“Yes, sir,” Trā replied.
“I’m Tony. Nice to meet you,” I said.
“Nice to meet you, too,” he said.
“Where are you heading this morning?” I asked.
“Going to see my mom,’ Trā said.
I pulled away from the curb and began the drive to the hotel where Trā’s mom was staying.
“So, what do you think of the coronavirus?” Trā asked.
The Coronavirus Gospel Tract
I took a handful with me yesterday to pick up some pizza for dinner (drive-thru and carry-out restaurants are allowed to continue those operations). I gave one to the nice young lady behind the counter. I also placed one in the car door of the car next to mine in the parking lot. The rest I left in the car.
“Well, I’m Glad you Asked”
“Here’s what I think of the Coronavirus!” I said to Trā while simultaneously handing him a gospel tract. “I wrote this.”
Trā began to read the gospel tract, and I prayed.
Moments later, Trā said, “I believe this.”
“What do you believe?” I asked.
“I believe that the Coronavirus probably comes from sin,” he answered.
“Trā, do you have any particular spiritual beliefs?” I asked.
“I believe in God,’ he replied. “But I don’t go to church, regular.”
“So, Trā, what do you believe will happen to you when you breathe your last?” I asked.
“I hope to go to Paradise,” he said, somewhat hesitantly.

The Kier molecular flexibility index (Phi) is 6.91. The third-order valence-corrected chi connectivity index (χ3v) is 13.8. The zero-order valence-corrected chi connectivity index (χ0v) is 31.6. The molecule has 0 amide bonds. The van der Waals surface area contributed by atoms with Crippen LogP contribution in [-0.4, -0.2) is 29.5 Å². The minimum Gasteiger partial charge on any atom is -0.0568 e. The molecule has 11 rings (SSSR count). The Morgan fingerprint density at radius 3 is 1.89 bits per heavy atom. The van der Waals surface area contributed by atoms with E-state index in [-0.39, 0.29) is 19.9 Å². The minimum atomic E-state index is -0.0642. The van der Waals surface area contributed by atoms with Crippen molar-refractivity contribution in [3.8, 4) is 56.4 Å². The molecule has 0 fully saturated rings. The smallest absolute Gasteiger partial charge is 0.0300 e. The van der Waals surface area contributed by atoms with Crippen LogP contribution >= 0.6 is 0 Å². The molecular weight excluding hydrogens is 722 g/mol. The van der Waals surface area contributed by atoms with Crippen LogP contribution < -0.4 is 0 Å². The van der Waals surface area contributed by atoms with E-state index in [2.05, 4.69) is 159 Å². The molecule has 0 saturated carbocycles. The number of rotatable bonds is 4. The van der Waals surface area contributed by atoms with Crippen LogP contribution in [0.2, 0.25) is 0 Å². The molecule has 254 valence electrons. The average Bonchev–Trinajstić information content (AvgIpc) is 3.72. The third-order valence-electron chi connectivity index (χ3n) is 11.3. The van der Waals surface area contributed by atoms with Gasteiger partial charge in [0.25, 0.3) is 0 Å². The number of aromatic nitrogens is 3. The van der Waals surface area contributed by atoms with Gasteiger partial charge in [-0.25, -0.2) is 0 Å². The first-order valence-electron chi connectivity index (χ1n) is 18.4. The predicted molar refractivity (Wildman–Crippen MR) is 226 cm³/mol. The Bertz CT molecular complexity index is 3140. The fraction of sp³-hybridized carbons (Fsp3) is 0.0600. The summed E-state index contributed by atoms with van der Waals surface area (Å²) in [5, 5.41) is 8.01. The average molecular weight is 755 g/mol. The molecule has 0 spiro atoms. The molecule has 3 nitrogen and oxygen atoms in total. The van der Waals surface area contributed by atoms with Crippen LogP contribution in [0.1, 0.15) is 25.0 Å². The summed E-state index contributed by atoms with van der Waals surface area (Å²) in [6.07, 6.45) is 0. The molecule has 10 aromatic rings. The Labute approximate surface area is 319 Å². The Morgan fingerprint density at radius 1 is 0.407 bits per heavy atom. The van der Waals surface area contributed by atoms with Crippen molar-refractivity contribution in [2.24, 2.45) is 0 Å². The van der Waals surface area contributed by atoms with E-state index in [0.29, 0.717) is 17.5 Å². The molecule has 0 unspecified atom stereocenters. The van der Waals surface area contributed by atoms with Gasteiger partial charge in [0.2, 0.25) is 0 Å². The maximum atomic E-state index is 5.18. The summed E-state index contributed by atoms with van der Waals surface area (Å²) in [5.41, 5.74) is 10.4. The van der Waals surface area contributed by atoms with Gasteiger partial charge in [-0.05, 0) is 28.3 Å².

“Do you think you have to be a good person to go to heaven or, as you say, ‘Paradise?'” I asked.
“Well,” Trā thought for a moment. “I think you have to obey the Bible.”
Does Trā Obey the Bible?
While I don’t employ the “Good Person Test” as often as I once did, I always hold the Law of God up as a mirror in front of everyone with whom I communicated the gospel. Like many Christians around the world, I have Ray Comfort to thank for that. With Trā, however, because we had a relatively short ride, I thought the “Good Person Test” would serve him well.
“Okay,” I replied. Let’s see how well you’ve done. “Have you ever told a lie?”
“Yes,” he answered.
“And if I were to lie to you, what would you call me?” I asked.
“Human,” he answered unconvincingly.
“Come on!” I retorted. “If you caught me in a lie, you wouldn’t say, ‘Tony, you’re a human!'”
Trā laughed like a person who was caught in a lie.
“You’re right,” he confessed. “I would call you a liar.”
“Have you ever stolen anything, Trā?” I asked.
“Yes,” he answered.
“And what do you call someone who steals things?” I asked.
“Well, I’m not sure,” he answered.
“Yes, you are,” I argued. “If I came into your store and ran out with something that didn’t belong to me, you’re going to yell, ‘Stop……….!”
“Thief,” he finished the sentence.
“Exactly,” I agreed.
“Have you ever been so angry with someone, Trā, that you thought, ‘I hate that person’?” I asked.